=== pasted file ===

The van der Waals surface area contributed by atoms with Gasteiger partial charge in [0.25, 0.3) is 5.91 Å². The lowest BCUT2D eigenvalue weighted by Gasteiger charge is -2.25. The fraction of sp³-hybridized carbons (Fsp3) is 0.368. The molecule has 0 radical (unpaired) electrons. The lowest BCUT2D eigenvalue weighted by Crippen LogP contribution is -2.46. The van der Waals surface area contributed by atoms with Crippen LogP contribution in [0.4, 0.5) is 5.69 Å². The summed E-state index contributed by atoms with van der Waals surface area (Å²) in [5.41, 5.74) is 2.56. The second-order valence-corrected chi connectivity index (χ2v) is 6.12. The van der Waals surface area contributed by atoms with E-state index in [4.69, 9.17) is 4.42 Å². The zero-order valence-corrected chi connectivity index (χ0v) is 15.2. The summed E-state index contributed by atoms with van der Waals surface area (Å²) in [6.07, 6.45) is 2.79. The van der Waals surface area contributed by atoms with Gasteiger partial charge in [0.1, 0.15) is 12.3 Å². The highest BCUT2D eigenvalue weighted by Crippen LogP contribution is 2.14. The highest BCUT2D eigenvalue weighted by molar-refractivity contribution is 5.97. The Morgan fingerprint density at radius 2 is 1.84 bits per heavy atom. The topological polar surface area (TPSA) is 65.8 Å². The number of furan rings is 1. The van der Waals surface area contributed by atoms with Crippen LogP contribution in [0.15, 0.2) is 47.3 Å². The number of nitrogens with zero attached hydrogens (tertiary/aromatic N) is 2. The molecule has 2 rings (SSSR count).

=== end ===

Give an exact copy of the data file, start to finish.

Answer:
The van der Waals surface area contributed by atoms with Gasteiger partial charge in [0.25, 0.3) is 5.91 Å². The lowest BCUT2D eigenvalue weighted by Gasteiger charge is -2.25. The fraction of sp³-hybridized carbons (Fsp3) is 0.368. The molecule has 0 radical (unpaired) electrons. The lowest BCUT2D eigenvalue weighted by Crippen LogP contribution is -2.46. The van der Waals surface area contributed by atoms with Crippen LogP contribution in [0.4, 0.5) is 5.69 Å². The summed E-state index contributed by atoms with van der Waals surface area (Å²) in [5.41, 5.74) is 2.56. The second-order valence-corrected chi connectivity index (χ2v) is 6.12. The van der Waals surface area contributed by atoms with E-state index in [4.69, 9.17) is 4.42 Å². The zero-order valence-corrected chi connectivity index (χ0v) is 15.2. The summed E-state index contributed by atoms with van der Waals surface area (Å²) in [6.07, 6.45) is 2.79. The van der Waals surface area contributed by atoms with Gasteiger partial charge in [0.1, 0.15) is 12.3 Å². The highest BCUT2D eigenvalue weighted by Crippen LogP contribution is 2.14. The highest BCUT2D eigenvalue weighted by molar-refractivity contribution is 5.97. The Morgan fingerprint density at radius 2 is 1.84 bits per heavy atom. The topological polar surface area (TPSA) is 65.8 Å². The number of furan rings is 1. The van der Waals surface area contributed by atoms with Crippen LogP contribution in [0.15, 0.2) is 47.3 Å². The number of nitrogens with zero attached hydrogens (tertiary/aromatic N) is 2. The molecule has 2 rings (SSSR count).